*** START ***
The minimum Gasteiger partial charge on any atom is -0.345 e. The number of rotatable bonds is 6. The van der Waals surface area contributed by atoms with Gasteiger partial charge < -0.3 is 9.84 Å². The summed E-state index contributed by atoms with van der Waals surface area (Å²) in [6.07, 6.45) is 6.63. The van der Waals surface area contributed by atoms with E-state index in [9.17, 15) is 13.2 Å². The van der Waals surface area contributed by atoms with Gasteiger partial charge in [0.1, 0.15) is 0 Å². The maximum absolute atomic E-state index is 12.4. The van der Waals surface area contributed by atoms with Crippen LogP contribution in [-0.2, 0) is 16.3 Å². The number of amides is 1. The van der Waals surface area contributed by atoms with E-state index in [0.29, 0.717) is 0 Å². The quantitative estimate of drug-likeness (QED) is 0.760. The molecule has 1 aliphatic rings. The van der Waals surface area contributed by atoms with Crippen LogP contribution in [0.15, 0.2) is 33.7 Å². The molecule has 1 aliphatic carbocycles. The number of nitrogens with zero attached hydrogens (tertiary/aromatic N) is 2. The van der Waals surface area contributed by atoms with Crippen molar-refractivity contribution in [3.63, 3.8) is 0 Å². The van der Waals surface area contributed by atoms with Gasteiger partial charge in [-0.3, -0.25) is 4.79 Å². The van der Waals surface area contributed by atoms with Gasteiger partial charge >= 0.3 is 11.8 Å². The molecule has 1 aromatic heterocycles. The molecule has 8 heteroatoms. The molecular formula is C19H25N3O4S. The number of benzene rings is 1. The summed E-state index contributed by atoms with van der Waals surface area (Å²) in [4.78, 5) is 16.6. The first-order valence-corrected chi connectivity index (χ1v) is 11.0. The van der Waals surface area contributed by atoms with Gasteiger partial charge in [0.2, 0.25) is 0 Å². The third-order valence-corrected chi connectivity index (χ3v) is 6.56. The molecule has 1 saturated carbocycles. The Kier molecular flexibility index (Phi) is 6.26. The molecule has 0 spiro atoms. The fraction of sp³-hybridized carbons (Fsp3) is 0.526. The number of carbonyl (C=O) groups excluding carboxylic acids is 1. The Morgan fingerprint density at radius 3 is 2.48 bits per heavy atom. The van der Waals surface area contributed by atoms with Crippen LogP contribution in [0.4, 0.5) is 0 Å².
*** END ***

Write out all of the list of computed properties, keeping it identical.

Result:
The minimum Gasteiger partial charge on any atom is -0.345 e. The number of rotatable bonds is 6. The van der Waals surface area contributed by atoms with Gasteiger partial charge < -0.3 is 9.84 Å². The summed E-state index contributed by atoms with van der Waals surface area (Å²) in [6.07, 6.45) is 6.63. The van der Waals surface area contributed by atoms with E-state index in [9.17, 15) is 13.2 Å². The van der Waals surface area contributed by atoms with Gasteiger partial charge in [0.1, 0.15) is 0 Å². The maximum absolute atomic E-state index is 12.4. The van der Waals surface area contributed by atoms with Crippen LogP contribution in [-0.2, 0) is 16.3 Å². The number of amides is 1. The van der Waals surface area contributed by atoms with E-state index in [0.29, 0.717) is 0 Å². The quantitative estimate of drug-likeness (QED) is 0.760. The molecule has 1 aliphatic rings. The van der Waals surface area contributed by atoms with Crippen LogP contribution in [0.15, 0.2) is 33.7 Å². The molecule has 1 aliphatic carbocycles. The number of nitrogens with zero attached hydrogens (tertiary/aromatic N) is 2. The van der Waals surface area contributed by atoms with Crippen molar-refractivity contribution in [3.63, 3.8) is 0 Å². The van der Waals surface area contributed by atoms with Gasteiger partial charge in [-0.3, -0.25) is 4.79 Å². The van der Waals surface area contributed by atoms with Gasteiger partial charge >= 0.3 is 11.8 Å². The molecule has 1 aromatic heterocycles. The molecule has 8 heteroatoms. The molecular formula is C19H25N3O4S. The number of benzene rings is 1. The summed E-state index contributed by atoms with van der Waals surface area (Å²) in [4.78, 5) is 16.6. The first-order valence-corrected chi connectivity index (χ1v) is 11.0. The van der Waals surface area contributed by atoms with Gasteiger partial charge in [0.2, 0.25) is 0 Å². The third-order valence-corrected chi connectivity index (χ3v) is 6.56. The molecule has 1 saturated carbocycles. The Kier molecular flexibility index (Phi) is 6.26. The molecule has 0 spiro atoms. The fraction of sp³-hybridized carbons (Fsp3) is 0.526. The number of carbonyl (C=O) groups excluding carboxylic acids is 1. The Morgan fingerprint density at radius 3 is 2.48 bits per heavy atom. The van der Waals surface area contributed by atoms with Crippen LogP contribution in [0.4, 0.5) is 0 Å².